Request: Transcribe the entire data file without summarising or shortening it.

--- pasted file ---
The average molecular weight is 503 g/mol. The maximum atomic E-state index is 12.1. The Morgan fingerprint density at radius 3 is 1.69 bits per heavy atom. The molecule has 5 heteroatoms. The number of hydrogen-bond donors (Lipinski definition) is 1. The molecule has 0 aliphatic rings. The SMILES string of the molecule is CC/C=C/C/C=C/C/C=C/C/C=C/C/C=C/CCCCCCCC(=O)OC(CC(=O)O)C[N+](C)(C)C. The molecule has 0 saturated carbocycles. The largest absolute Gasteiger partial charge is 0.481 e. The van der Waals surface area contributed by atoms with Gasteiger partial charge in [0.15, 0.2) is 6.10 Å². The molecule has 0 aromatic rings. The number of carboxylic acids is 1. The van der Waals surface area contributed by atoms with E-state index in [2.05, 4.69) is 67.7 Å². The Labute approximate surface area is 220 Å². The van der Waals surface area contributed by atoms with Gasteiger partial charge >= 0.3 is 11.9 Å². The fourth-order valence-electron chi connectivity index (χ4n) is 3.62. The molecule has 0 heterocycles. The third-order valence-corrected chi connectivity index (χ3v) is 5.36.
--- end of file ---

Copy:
The average molecular weight is 503 g/mol. The maximum atomic E-state index is 12.1. The Morgan fingerprint density at radius 3 is 1.69 bits per heavy atom. The molecule has 5 heteroatoms. The number of hydrogen-bond donors (Lipinski definition) is 1. The molecule has 0 aliphatic rings. The SMILES string of the molecule is CC/C=C/C/C=C/C/C=C/C/C=C/C/C=C/CCCCCCCC(=O)OC(CC(=O)O)C[N+](C)(C)C. The molecule has 0 saturated carbocycles. The largest absolute Gasteiger partial charge is 0.481 e. The van der Waals surface area contributed by atoms with Gasteiger partial charge in [0.15, 0.2) is 6.10 Å². The molecule has 0 aromatic rings. The number of carboxylic acids is 1. The van der Waals surface area contributed by atoms with E-state index in [2.05, 4.69) is 67.7 Å². The Labute approximate surface area is 220 Å². The van der Waals surface area contributed by atoms with Gasteiger partial charge >= 0.3 is 11.9 Å². The fourth-order valence-electron chi connectivity index (χ4n) is 3.62. The molecule has 0 heterocycles. The third-order valence-corrected chi connectivity index (χ3v) is 5.36.